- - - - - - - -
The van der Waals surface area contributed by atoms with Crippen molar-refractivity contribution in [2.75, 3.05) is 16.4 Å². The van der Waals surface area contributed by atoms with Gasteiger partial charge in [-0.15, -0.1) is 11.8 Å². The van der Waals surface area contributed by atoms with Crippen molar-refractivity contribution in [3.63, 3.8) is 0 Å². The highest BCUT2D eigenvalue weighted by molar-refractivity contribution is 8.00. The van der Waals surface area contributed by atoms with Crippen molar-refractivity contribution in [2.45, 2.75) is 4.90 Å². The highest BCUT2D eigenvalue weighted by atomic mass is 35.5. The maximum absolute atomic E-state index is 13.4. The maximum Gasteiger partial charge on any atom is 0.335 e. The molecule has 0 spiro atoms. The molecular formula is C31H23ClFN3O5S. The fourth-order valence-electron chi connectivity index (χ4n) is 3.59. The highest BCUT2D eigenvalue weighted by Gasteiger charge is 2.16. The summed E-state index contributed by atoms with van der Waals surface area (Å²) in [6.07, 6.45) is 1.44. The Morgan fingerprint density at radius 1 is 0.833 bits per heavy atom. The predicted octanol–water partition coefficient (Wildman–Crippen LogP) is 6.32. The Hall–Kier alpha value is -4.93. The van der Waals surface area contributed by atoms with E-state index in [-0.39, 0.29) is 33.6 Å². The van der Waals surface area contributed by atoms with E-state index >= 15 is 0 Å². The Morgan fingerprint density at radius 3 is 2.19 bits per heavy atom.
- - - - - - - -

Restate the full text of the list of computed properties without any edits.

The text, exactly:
The van der Waals surface area contributed by atoms with Crippen molar-refractivity contribution in [2.75, 3.05) is 16.4 Å². The van der Waals surface area contributed by atoms with Gasteiger partial charge in [-0.15, -0.1) is 11.8 Å². The van der Waals surface area contributed by atoms with Crippen molar-refractivity contribution in [3.63, 3.8) is 0 Å². The highest BCUT2D eigenvalue weighted by molar-refractivity contribution is 8.00. The van der Waals surface area contributed by atoms with Crippen molar-refractivity contribution in [2.45, 2.75) is 4.90 Å². The highest BCUT2D eigenvalue weighted by atomic mass is 35.5. The maximum absolute atomic E-state index is 13.4. The maximum Gasteiger partial charge on any atom is 0.335 e. The molecule has 0 spiro atoms. The molecular formula is C31H23ClFN3O5S. The fourth-order valence-electron chi connectivity index (χ4n) is 3.59. The highest BCUT2D eigenvalue weighted by Gasteiger charge is 2.16. The summed E-state index contributed by atoms with van der Waals surface area (Å²) in [6.07, 6.45) is 1.44. The Morgan fingerprint density at radius 1 is 0.833 bits per heavy atom. The predicted octanol–water partition coefficient (Wildman–Crippen LogP) is 6.32. The Hall–Kier alpha value is -4.93. The van der Waals surface area contributed by atoms with E-state index in [-0.39, 0.29) is 33.6 Å². The van der Waals surface area contributed by atoms with E-state index >= 15 is 0 Å². The Morgan fingerprint density at radius 3 is 2.19 bits per heavy atom.